There are several sensory tools or “tricks of the trade” that therapists often use to help kids succeed in the classroom and at home, including things like increasing attention span and improving handwriting. These sensory tools can work wonders for your child, but unfortunately, there are also pretty expensive. If you shop at Target, you could use sites like Raise to find suitable discount codes that can be applied to certain purchases. This will make buying sensory toys more affordable.
Throughout my years of experience as an occupational therapist, I have had plenty of practice in making thrifty exchanges for expensive therapy equipment. So, I have complied a list of some of my favorite equipment swaps that can still help your child on a very tight budget!
Swap#1- Duvet Cover filled with Pillows and Blankets instead of a Crash Pad for sensory regulation (Save $155)
When kids run and jump into crash mats, they get great proprioceptive input which aids in calming and sensory regulation. But manufactured crashmats filled with foam blocks are super expensive. So, make your own by filling a duvet cover full of blankets, pillows, and couch cushions to use as padding for crashing into. (Note- keep the crash mat away from walls, windows, and furniture. Children must always be supervised when running and jumping into it).
Swap #2- 3-Ring Binder instead of a Slantboard for better handwriting (Save $ 32)
Slantboards are great for getting your child’s wrist and fingers in a better position for writing, not to mention it helps bring the paper closer to their eyes which helps decrease visual distractions. A slantboard is just an elevated writing surface on an angle, so just turn a large binder on it’s side and tape the paper down for the same effect. (Note, the 3 inch binders work better than the smaller ones.) See Easy Slantboards for pictures on how to make them. Because we are all on a budget, it doesn’t hurt to check out a variety of sellers to keep the costs down. If you’re feeling particularly thrifty, you might be able to find some ring binders being sold second hand at LeoList to use as slantboards.
Swap #3- Partially Deflated Beach Ball instead of a Wiggle Seat to improve attention span (Save $ 28)
A wiggle seat is a cushion that your child sits on which allows them to “wiggle” or fidget in their seat in a controlled manner. Wiggle seats give children who are fidgety or hyperactive, a discrete outlet to move while seated in order to increase their attention, concentration, and alertness. A wiggle seat is just a rubber cushion filled with air, so a semi-deflated beach ball can work just as well (adjust air amount to your child’s likeness). This is perfect for sensory seekers or fidgety kids.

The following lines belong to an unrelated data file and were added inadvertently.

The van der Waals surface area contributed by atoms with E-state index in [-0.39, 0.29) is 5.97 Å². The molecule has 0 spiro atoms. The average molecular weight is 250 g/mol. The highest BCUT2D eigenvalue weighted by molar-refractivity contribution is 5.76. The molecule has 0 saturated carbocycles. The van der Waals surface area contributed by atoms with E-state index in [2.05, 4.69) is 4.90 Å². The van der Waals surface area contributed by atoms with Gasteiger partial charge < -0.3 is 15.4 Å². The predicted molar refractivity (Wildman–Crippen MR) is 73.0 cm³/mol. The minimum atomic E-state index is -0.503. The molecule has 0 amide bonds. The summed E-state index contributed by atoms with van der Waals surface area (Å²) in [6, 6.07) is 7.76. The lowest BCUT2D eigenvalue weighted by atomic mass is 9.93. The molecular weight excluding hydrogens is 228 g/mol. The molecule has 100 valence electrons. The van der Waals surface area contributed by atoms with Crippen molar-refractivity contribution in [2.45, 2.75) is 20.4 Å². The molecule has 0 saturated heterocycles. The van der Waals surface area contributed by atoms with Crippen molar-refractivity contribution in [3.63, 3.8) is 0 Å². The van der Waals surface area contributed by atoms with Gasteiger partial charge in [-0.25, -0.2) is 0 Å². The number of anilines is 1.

Swap #4- Broken or Short Pencils instead of Pencil Grips for better handwriting grasp (Save $8/each)
Short pencils promote the use of a tripod grasp, (3 fingers holding the pencil), which is the ideal position to hold a pencil. Shorter pencils work better than pencil grips because there is only room for 3 fingers to fit on a short pencil, thus forcing the hand to assume the tripod position. Read this post on broken crayons for more detailed reasons why. So dig out those old pencils or sharpen them down, because the smaller is definitely better in this situation.
Swap #5- Deflated Bike Tire Inner-Tube instead of Thera-band to improve attention span (Save $ 10)
A bike tire inner-tube in the inflatable part of the tire just underneath the traction. When deflated it is stretchy yet durable just like Thera-band. If you tie the inner-tube around the legs of a chair or desk, then your child can kick or push their feet against the tube, allowing them to move while still remaining focused in their seat. This is perfect for fidgety kids or sensory seekers. Many local bike repair shop owners throw those inner-tubes away, so go and ask for one and chance are, you will get one for FREE!
Don’t let a budget slow down your child’s academic and sensory success… Try out these money saving therapy swaps today!
Very helpful! Thankyou?
Amy Smith says
Thanks Belinda! 🙂
Suzette Campbell says
Those are fantastic ideas! I had not heard of using a slant board. I will have my son try it. Also, love the shorter pencil idea! My son refuses to use a tripod grip. This might force him to learn another way without us pushing him to try. Thank you!
Amy Smith says
Thanks Brigitte! These ideas have worked very well for me with kids over the years! Enjoy!
love these ideas!
we got woven material from a friend and made a sensory swing! we found an old swingset frame and made seal different types!